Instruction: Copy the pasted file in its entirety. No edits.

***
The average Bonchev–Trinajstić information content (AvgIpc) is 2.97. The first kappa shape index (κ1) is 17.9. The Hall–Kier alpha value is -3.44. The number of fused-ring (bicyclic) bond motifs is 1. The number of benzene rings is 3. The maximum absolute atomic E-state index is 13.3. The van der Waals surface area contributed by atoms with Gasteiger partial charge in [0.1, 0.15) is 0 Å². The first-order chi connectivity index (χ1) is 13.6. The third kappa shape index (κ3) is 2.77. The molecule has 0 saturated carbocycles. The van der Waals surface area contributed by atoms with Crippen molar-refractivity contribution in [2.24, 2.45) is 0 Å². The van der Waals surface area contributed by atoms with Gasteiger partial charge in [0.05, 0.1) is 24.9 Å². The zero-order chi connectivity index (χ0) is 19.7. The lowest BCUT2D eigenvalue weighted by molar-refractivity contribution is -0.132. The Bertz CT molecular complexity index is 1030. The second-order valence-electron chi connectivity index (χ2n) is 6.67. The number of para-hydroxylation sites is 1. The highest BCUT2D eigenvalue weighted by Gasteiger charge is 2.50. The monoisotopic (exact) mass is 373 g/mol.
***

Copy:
The average Bonchev–Trinajstić information content (AvgIpc) is 2.97. The first kappa shape index (κ1) is 17.9. The Hall–Kier alpha value is -3.44. The number of fused-ring (bicyclic) bond motifs is 1. The number of benzene rings is 3. The maximum absolute atomic E-state index is 13.3. The van der Waals surface area contributed by atoms with Gasteiger partial charge in [0.1, 0.15) is 0 Å². The first-order chi connectivity index (χ1) is 13.6. The third kappa shape index (κ3) is 2.77. The molecule has 0 saturated carbocycles. The van der Waals surface area contributed by atoms with Crippen molar-refractivity contribution in [2.24, 2.45) is 0 Å². The van der Waals surface area contributed by atoms with Gasteiger partial charge in [0.05, 0.1) is 24.9 Å². The zero-order chi connectivity index (χ0) is 19.7. The lowest BCUT2D eigenvalue weighted by molar-refractivity contribution is -0.132. The Bertz CT molecular complexity index is 1030. The second-order valence-electron chi connectivity index (χ2n) is 6.67. The number of para-hydroxylation sites is 1. The highest BCUT2D eigenvalue weighted by Gasteiger charge is 2.50. The monoisotopic (exact) mass is 373 g/mol.